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HMRC internal manual

Fraud Civil Investigation Manual

HM Revenue & Customs
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Where CDF offer is made 30 June 2014 onwards: managing the detailed disclosure process: nature of the detailed disclosure report

Even where an experienced adviser is present it is often helpful for the smooth progress of the case to outline what HMRC expects to see in the detailed disclosure report (see FCIM206060). This can be done immediately after the meeting with the customer. The customer should be encouraged to attend, as this will give them a much better understanding of what is required and why. It will also get them more involved in the process.

You should make sure you explain:

  • There is no set format for a disclosure report.
  • Generally, the content, format and structure of the report will be dictated by the nature and demands of each case.
  • A single report should be prepared to cover all taxes and all entities where taxes are at risk.
  • HMRC does not tell customers what to disclose. That is entirely a matter for the customer. However, you should make sure that all your concerns are being addressed, see FCIM205010. If this is not the case then a report will not be the right solution and you will take over the investigation, as there is no point in waiting for a report that you know will be inadequate.
  • HMRC does not ‘agree’ a period for the disclosure report to cover. The period to be addressed in the disclosure report is the period (theoretically, without time limit - in practice up to 20 years) in which fraud has occurred. This should have been disclosed in the Outline Disclosure.
  • It is for the professional adviser working with the customer to undertake such investigation as is needed so that all matters can be disclosed.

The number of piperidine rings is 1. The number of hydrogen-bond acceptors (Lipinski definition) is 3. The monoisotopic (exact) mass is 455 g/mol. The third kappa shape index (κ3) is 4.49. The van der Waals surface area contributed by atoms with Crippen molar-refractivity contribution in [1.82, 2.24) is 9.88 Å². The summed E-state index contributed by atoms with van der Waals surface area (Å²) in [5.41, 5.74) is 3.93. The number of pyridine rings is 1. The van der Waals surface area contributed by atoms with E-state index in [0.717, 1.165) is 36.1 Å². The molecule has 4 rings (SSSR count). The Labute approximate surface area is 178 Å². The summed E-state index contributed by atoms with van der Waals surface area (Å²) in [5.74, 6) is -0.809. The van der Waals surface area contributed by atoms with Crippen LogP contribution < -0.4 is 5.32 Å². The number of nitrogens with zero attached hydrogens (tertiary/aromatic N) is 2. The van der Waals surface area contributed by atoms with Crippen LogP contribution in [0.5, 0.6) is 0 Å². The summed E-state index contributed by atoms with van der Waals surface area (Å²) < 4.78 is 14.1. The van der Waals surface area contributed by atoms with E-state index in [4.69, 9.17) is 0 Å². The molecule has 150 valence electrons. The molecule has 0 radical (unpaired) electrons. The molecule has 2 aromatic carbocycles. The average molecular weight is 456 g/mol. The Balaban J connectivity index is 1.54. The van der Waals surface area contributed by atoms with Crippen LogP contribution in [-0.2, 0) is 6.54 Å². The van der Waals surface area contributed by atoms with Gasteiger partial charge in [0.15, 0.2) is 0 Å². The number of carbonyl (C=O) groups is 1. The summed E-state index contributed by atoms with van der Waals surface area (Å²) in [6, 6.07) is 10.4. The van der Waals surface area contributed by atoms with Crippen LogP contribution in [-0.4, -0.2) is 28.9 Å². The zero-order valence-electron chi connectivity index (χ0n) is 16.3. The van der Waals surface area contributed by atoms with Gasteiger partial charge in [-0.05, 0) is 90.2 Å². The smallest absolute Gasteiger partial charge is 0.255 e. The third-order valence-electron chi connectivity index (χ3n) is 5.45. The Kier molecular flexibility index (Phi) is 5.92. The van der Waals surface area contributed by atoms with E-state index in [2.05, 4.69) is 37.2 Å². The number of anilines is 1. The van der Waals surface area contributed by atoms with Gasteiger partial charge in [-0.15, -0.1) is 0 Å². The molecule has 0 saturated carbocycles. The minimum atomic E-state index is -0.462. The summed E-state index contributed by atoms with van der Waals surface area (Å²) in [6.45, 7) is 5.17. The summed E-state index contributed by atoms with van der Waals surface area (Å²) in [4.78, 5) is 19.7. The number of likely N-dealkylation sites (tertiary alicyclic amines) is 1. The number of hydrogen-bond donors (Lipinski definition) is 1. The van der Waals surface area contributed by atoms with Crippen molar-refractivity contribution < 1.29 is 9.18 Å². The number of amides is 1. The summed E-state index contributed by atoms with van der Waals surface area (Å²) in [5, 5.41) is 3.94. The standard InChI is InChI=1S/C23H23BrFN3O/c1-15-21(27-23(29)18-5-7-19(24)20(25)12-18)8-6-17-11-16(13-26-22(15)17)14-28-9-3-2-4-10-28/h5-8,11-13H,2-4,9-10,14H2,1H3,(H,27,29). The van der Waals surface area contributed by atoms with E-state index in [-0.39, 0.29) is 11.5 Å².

• The professional adviser will decide the detail of how matters are to be presented in the report, but facts always remain the responsibility of the customer.

However, certain matters should be present in all reports:

  • a written narrative giving details of business activity, how the fraud was carried out, the individuals involved, their roles and responsibilities and an explanation of how any arrears arose
  • a schedule year by year, period by period detailing the extent of the undeclared income, profit or gains, sums subject to Inheritance Tax, VAT and so on
  • a certificate signed by the customer adopting the report as their full disclosure, see SEES forms and letters
  • a Statement of assets at an agreed date, see EM3540
  • Certificate of bank accounts operated, see SEES forms and letters, and
  • Certificate of credit and debit cards operated, see SEES forms and letters.

These will be required from customers who have participated in, or benefited from, the frauds disclosed by the report. These last three comprise part of the ‘formal disclosure’ which is required in all cases.

It is not HMRC’s wish to see unnecessary work undertaken and costs incurred in the preparation of the disclosure report. It is the adviser’s responsibility to make sure that costs are kept to the minimum, consistent with the requirements of a full disclosure.

HMRC will meet the advisers during the time when the disclosure report is being prepared. How frequently will be for the investigator to decide. The Investigator needs to be satisfied that the report is proceeding properly.

When the investigator makes contact about progress of the report, they can give further limited general advice about what areas are, or are not, being considered for inclusion in the report. They must be mindful that when giving any further advice, that it is in no one’s interest for a report to include plainly unnecessary work, and which may result in the submission of the report being delayed.